Measuring floor loss and spillage is a bit more difficult than a density factor test or testing belt scales. The key here is to stage a moderate pile of a few thousand tons. Measure the finished pile with a drone and then track all sales from that specific pile. Assuming your densities are correct, the delta between the pre-sold pile and the combination of all the scale tickets from that pile will equal your loss factor. You may need to repeat this process with different materials to determine is coarse and fine materials have the same loss factor.

Develop a Measurement Frequency Plan to Minimize Risk

Natural variations in pile density, belt scale calibrations, and floor loss add up over time. These variations combined with other possible perpetual inventory errors, such as lost scale ticket entries, add up over time. Measuring inventory every semi-annually or yearly is not a good strategy to avoid painful adjustments to your inventory. No regional manager wants to have to explain why 5% of their assets are being written down from their P&L statements because of unforeseen errors.

More Frequent Measurements = Less Risk

Over time the variations in unit weights, improperly inputted scale tickets, and other perpetual inventory factors add up to a larger uncertainty of actual material in inventory. The best action to combat inventory write off risk is to measure more often and make smaller adjustments to true up your inventory. However, not every company or site needs require the same frequency of measurements.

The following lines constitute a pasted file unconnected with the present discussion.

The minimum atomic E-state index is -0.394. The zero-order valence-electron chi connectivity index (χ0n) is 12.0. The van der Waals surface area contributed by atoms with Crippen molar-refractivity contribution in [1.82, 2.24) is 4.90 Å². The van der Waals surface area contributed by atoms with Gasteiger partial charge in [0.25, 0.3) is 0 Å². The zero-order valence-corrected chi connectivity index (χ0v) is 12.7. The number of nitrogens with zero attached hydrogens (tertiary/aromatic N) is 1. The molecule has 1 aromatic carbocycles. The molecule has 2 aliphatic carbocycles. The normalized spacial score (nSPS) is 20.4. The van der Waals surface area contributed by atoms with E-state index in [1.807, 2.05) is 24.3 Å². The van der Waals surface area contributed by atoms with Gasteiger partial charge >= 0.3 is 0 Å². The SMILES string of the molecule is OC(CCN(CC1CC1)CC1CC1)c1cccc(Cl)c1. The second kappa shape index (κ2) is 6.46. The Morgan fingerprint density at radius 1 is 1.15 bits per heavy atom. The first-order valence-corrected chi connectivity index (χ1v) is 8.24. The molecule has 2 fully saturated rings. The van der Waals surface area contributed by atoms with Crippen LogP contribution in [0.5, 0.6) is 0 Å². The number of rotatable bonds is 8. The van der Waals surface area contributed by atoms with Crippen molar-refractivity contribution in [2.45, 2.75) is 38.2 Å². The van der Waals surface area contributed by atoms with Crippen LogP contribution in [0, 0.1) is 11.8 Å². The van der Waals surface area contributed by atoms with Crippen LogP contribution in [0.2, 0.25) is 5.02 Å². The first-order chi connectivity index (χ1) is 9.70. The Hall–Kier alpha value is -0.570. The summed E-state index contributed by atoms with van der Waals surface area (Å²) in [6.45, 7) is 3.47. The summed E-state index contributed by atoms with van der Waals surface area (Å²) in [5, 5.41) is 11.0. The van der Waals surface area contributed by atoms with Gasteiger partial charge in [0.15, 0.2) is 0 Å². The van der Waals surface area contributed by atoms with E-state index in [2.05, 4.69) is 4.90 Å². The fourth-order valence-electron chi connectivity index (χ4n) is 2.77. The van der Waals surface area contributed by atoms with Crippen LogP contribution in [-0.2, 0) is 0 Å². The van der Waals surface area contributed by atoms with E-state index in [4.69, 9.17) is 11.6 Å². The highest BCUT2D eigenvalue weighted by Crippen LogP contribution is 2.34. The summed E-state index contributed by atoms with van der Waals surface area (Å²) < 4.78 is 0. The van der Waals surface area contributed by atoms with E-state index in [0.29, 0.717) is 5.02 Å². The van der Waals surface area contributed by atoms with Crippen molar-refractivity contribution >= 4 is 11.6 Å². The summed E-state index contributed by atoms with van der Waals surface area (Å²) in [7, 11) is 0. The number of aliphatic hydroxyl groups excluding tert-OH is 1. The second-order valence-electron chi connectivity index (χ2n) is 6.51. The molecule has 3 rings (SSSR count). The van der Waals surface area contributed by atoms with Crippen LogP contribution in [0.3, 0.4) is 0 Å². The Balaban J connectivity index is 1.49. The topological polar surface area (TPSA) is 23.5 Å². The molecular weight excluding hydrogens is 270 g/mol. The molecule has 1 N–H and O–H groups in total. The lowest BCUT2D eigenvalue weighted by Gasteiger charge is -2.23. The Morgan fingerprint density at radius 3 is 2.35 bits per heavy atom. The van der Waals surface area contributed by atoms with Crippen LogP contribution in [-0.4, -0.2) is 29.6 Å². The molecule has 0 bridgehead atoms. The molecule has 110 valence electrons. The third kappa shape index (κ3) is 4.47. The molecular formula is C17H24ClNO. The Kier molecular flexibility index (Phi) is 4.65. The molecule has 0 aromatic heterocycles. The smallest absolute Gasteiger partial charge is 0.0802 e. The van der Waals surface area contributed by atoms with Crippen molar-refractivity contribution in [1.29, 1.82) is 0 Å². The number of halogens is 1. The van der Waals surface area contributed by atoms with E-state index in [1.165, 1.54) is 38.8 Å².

Based on experience from our clients, sites with the highest rate of inventory turnover requires the greatest frequency of measurements. We recommend monthly measurements for most sites and twice monthly for high output sites in order to make mid-month adjustments. A few of our clients who experience peak turnover during a period of a few months opt for weekly measurements during the busy season and slow down to monthly the remainder of the year.

Stockpile Reports enables your company to measure your inventory more frequently, allowing you to be confident in your numbers. When you choose Stockpile Reports, we’ll give you the tools to ensure that your baseline inventory numbers are accurate, your scales and conversion rates are up to date, and your scales are calibrated. Avoid a major year-end write-down and improve your bottom line. Contact Stockpile Reports to get started.

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Please contact us if you would like to try Stockpile Reports at your company. We’ll connect you with an inventory specialist that will tailor a free demo to your company's specific needs and goals.